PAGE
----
It's about possibilties, which I don't think is the same as conscious decisions.  While in other universes something may compell you (in universes where you do exist, that is) to make a different decision, it's because of what happens in that universe that influences your decision, not the other way around like you were implying, where a single choice suddenly spawns a whole 'nother universe.



Sure, there are universes with other conscious decisions made.  Don't forget unconscious decisions, or things like quantum particles (supposedly placed differently in different universes) slicing through strands of DNA affecting the biology of a single organism or an entire race.  Or smacking into certain particles at certain times causing chemical reactions, possibly major, like causing an explosion somewhere in certain universes but not in others.



While I do personally think that "thought" and self-awareness are related to consciousness and life itself, and not just a property of matter (how does matter become self-conscious?  I can't imagine how), I do believe it is still too limited to our physical surroundings and therefore not capable of spawning universes.  However, if you consider dreams, or that our existence is entirely dependent on our own perception of things, thought is capable of altering subjective reality, but not objective reality.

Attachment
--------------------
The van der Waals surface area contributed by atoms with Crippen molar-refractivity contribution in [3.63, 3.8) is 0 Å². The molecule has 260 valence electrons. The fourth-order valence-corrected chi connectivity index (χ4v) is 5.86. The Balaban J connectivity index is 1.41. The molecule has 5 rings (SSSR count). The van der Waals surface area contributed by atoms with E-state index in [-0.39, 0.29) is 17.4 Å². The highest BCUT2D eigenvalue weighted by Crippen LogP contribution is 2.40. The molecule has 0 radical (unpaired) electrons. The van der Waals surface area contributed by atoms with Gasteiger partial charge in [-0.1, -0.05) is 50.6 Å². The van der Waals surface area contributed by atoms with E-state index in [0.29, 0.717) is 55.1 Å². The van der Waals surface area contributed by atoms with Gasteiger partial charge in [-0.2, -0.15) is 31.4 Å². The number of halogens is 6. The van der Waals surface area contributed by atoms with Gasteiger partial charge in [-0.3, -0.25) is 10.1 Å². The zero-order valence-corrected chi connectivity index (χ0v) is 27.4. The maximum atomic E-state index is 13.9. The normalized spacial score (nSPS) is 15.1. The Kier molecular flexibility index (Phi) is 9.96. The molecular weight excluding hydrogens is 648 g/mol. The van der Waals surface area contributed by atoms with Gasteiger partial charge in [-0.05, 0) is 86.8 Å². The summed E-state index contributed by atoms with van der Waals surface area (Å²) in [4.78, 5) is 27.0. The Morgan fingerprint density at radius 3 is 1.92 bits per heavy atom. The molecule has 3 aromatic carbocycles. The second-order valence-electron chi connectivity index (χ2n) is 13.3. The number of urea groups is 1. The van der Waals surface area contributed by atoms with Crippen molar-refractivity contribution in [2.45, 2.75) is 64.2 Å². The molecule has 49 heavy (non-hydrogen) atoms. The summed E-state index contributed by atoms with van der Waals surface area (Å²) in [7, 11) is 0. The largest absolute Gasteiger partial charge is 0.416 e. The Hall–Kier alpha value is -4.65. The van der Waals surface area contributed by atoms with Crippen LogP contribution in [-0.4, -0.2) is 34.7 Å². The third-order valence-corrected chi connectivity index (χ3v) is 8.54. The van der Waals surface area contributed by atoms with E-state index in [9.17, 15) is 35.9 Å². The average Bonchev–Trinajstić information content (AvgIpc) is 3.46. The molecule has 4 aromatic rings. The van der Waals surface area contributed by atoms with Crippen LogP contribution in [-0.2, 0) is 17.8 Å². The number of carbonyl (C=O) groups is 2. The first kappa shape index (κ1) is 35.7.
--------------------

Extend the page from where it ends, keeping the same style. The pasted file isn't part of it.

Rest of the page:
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Revned
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« Reply #22 on: June 07, 2006, 07:21:23 PM »

I just found a visualization of a tesseract that really helps me understand it. The problem with the typical animations you see is that they show a 4-dimensional object in 2 dimensions. This one, however, presents a stereo view of it. That means you actually do see it in 3 dimensions. Try it out: http://dogfeathers.com/java/hyprcube.html.



If you don't have 3D glasses, click "Stereo" twice. Now cross your eyes until the images meet, then refocus. Speaking of which, I made several stereoscopic images years ago. Those were really cool.
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bustin98
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« Reply #23 on: June 07, 2006, 07:40:57 PM »

Thats cool.



Funny that you bring up a tesseract, as the first place I heard the term was in 'A Wrinkle In Time', a book of 4 in a collection I just got. Coincidence?

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Revned
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« Reply #24 on: June 07, 2006, 09:09:38 PM »

I read that and A Wind in the Door in 3rd grade. I sure did like them.